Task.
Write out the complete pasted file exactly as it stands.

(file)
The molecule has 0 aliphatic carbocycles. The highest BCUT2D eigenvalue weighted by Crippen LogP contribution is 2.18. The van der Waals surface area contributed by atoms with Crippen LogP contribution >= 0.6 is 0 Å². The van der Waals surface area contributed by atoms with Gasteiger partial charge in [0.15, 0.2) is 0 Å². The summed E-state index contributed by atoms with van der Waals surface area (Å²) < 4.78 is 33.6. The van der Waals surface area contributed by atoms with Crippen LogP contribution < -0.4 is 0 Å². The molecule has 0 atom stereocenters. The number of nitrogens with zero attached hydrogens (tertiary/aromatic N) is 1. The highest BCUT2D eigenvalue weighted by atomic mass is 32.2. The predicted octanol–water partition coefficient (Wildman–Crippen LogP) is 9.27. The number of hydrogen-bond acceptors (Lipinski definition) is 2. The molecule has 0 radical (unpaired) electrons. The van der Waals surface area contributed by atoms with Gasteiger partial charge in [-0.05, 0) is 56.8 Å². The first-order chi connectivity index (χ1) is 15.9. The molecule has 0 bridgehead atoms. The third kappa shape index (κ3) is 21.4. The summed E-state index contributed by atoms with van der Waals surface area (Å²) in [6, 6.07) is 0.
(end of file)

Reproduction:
The molecule has 0 aliphatic carbocycles. The highest BCUT2D eigenvalue weighted by Crippen LogP contribution is 2.18. The van der Waals surface area contributed by atoms with Crippen LogP contribution >= 0.6 is 0 Å². The van der Waals surface area contributed by atoms with Gasteiger partial charge in [0.15, 0.2) is 0 Å². The summed E-state index contributed by atoms with van der Waals surface area (Å²) < 4.78 is 33.6. The van der Waals surface area contributed by atoms with Crippen LogP contribution < -0.4 is 0 Å². The molecule has 0 atom stereocenters. The number of nitrogens with zero attached hydrogens (tertiary/aromatic N) is 1. The highest BCUT2D eigenvalue weighted by atomic mass is 32.2. The predicted octanol–water partition coefficient (Wildman–Crippen LogP) is 9.27. The number of hydrogen-bond acceptors (Lipinski definition) is 2. The molecule has 0 radical (unpaired) electrons. The van der Waals surface area contributed by atoms with Gasteiger partial charge in [-0.05, 0) is 56.8 Å². The first-order chi connectivity index (χ1) is 15.9. The molecule has 0 bridgehead atoms. The third kappa shape index (κ3) is 21.4. The summed E-state index contributed by atoms with van der Waals surface area (Å²) in [6, 6.07) is 0.